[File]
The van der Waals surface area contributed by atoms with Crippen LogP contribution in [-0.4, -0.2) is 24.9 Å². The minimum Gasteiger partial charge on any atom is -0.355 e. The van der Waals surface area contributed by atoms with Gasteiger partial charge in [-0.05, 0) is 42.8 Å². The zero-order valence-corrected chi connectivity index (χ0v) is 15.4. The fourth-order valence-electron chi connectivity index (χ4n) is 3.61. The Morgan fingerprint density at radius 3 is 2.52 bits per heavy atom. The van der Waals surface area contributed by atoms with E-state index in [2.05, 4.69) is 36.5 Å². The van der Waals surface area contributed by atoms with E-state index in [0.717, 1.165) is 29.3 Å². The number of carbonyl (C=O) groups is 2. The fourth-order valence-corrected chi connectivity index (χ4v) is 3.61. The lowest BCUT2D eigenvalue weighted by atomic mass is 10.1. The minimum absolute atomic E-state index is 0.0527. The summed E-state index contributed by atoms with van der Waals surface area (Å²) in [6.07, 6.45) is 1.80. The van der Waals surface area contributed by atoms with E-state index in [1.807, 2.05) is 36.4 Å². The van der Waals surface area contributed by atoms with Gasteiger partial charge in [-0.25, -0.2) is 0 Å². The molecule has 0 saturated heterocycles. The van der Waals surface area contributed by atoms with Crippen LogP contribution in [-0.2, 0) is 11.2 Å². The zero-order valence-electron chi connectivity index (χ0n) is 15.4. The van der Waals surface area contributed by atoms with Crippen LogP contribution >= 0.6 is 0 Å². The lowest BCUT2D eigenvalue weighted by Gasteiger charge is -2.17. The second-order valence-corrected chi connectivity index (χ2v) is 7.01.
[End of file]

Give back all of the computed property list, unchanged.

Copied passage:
The van der Waals surface area contributed by atoms with Crippen LogP contribution in [-0.4, -0.2) is 24.9 Å². The minimum Gasteiger partial charge on any atom is -0.355 e. The van der Waals surface area contributed by atoms with Gasteiger partial charge in [-0.05, 0) is 42.8 Å². The zero-order valence-corrected chi connectivity index (χ0v) is 15.4. The fourth-order valence-electron chi connectivity index (χ4n) is 3.61. The Morgan fingerprint density at radius 3 is 2.52 bits per heavy atom. The van der Waals surface area contributed by atoms with E-state index in [2.05, 4.69) is 36.5 Å². The van der Waals surface area contributed by atoms with E-state index in [0.717, 1.165) is 29.3 Å². The number of carbonyl (C=O) groups is 2. The fourth-order valence-corrected chi connectivity index (χ4v) is 3.61. The lowest BCUT2D eigenvalue weighted by atomic mass is 10.1. The minimum absolute atomic E-state index is 0.0527. The summed E-state index contributed by atoms with van der Waals surface area (Å²) in [6.07, 6.45) is 1.80. The van der Waals surface area contributed by atoms with E-state index in [1.807, 2.05) is 36.4 Å². The van der Waals surface area contributed by atoms with Gasteiger partial charge in [-0.25, -0.2) is 0 Å². The molecule has 0 saturated heterocycles. The van der Waals surface area contributed by atoms with Crippen LogP contribution in [-0.2, 0) is 11.2 Å². The zero-order valence-electron chi connectivity index (χ0n) is 15.4. The van der Waals surface area contributed by atoms with Crippen LogP contribution >= 0.6 is 0 Å². The lowest BCUT2D eigenvalue weighted by Gasteiger charge is -2.17. The second-order valence-corrected chi connectivity index (χ2v) is 7.01.